CERRITOS — Amusement rides were going up, turning a parking lot into a fantasy land. The Rock-o Plane, Sizzler, Paratrooper and Loop all reached for the sky and waited to whirl, spin, gyrate and thrill.
They sat with great intimidation, smug in their bright paint and the knowledge that they were irresistible, ready to stand hair on end and turn stomachs queasy.
Workers with tattoos on their arms and grease on their hands were preparing for a weekend carnival at Richard Gahr High School that would benefit the school band. For years these men, who work for Covina-based Stark & Sons Shows Inc., have been coming to the Southeast area.
"Bobby, see all those bolts, you got to tighten them up," a man ordered.
Huge wrenches were lugged across the midway's asphalt, on which black cables snaked like fire hoses from the rides to a generator truck. The smell of motor oil, not cotton candy, was in the air.
Some of the men still had a little boy inside them, although for others the little boy has vanished, driven out by the sheer grind of setting up and tearing down heavy equipment, and not getting paid much to get filthy every day.
"When I first started you couldn't keep me off them (the rides)," said Bob Ellis, 47, who puffed a Lucky Strike. A slender man with a lined face and a snake tattooed on his arm, he wore a T-shirt that had started the day white.
Ellis, who has been with Stark & Sons for 17 years, is the company's electrician. "I get shocked once a week," he said.
But the romance with the midway has faded for Ellis. It has been a long time since the carnival first seeped into his blood when he was a boy living near Coney Island in Brooklyn, N.Y. Now he dismisses the life as "the same old garbage."
But, trying to think of some of his job's redeeming qualities, he said, "It's outdoor work, you travel around."
Stark & Sons puts on a show every weekend for 10 months each year. The owners are two muscular men of 25, Richard Stark, grandson of the man who originated the company 30 years ago, and Robert Centeno.
'A Clean Organization'
"We don't stay out here at night, we don't sleep under our rides," said Centeno. "This is a clean organization."
And Stark added: "This is a legitimate business. It's not like we come here and rip people off and go home. Next week we'll be down the street. We've played the same spots for 20 years."
They charge 60 cents for the kiddie rides and 90 cents for three hectic minutes on the big ones. They also have novelty and food booths.
"They (the Gahr band) get 20% of what we make," said Stark, who is satisfied when a weekend grosses $15,000. Big-money weekends are a necessity--Stark said he pays $60,000 a year for insurance.
"We've never had a major accident in all 30 years," Stark said, "but we get sued every week. One lady said she fell off steps (leading to a ride) and broke her leg. But she didn't call us until a month later."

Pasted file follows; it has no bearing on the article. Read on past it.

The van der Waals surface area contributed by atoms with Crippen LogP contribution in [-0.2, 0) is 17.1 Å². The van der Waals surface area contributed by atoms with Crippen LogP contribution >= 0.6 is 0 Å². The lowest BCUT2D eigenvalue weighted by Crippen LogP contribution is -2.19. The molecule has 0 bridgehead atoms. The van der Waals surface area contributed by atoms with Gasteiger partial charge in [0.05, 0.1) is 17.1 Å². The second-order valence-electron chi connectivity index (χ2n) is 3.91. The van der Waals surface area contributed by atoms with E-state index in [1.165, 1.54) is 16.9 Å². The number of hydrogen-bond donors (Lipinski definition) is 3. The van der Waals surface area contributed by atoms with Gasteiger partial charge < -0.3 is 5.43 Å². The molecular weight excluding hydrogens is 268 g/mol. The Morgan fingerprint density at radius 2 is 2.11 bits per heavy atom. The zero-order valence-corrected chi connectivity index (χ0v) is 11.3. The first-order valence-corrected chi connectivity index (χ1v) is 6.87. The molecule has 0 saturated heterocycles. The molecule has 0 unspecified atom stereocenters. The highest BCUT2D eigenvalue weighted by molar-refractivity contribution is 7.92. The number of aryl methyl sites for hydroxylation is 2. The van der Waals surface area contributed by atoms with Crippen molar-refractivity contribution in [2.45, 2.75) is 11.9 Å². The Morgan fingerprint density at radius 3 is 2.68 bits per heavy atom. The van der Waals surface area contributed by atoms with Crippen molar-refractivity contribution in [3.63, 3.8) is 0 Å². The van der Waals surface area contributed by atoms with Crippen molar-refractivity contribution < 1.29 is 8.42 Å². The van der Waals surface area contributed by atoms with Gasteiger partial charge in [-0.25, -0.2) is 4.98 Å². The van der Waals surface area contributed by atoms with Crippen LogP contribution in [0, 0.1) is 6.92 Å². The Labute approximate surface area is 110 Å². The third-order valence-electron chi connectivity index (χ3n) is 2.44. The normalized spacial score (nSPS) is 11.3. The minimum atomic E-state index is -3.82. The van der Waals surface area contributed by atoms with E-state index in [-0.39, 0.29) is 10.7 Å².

The foreman, Mike Luces, a veteran of 14 years with Stark & Sons, said: "If we see something wrong (with a ride), boom, we're right on it. You've got to have experienced people. We never hire off the street. We train people. They start on kiddie rides, then work up to something bigger."
Inspected by State
Luces said the rides are inspected by the state each weekend.
Ellis' son, Bobby, 20, carried painted cast-aluminum horses from a tractor-trailer truck to the merry-go-round. Bobby had blond hair and wore a greasy Madonna T-shirt. He then attached the horses--wide-eyed, open-mouthed and in a prancing pose--to poles.
"When I first started working here, I couldn't lift them at all," said Bobby, remembering six years ago.
Bobby, who lives in a trailer on the company lot in Covina, has run the merry-go-round for four years. Now they've got him working the booths.
"I've met a lot of people and got to go places," he said. "I used to live in Arizona, but there was nothing up there."
The little boy has left him already.
"I used to ride them all the time," he said of the attractions.
'It Gets Old'
He has no desire to take another free whirl on the Rock-o Plane.
"It (the carnival life) gets old, and I'm getting older now," remarked Bobby, who said he dropped out of high school when he was a sophomore. "When I was 14 there were a lot of girls out here to meet. Now you got to look for a better future. I can see this is not a future. It's a job, you just get tired of it. All you look forward to is tearing down and getting paid."
And that's not much.
"You make $130 week and you've got bills to pay," said Bobby before securing the last horse on its pole and heading home to get clean.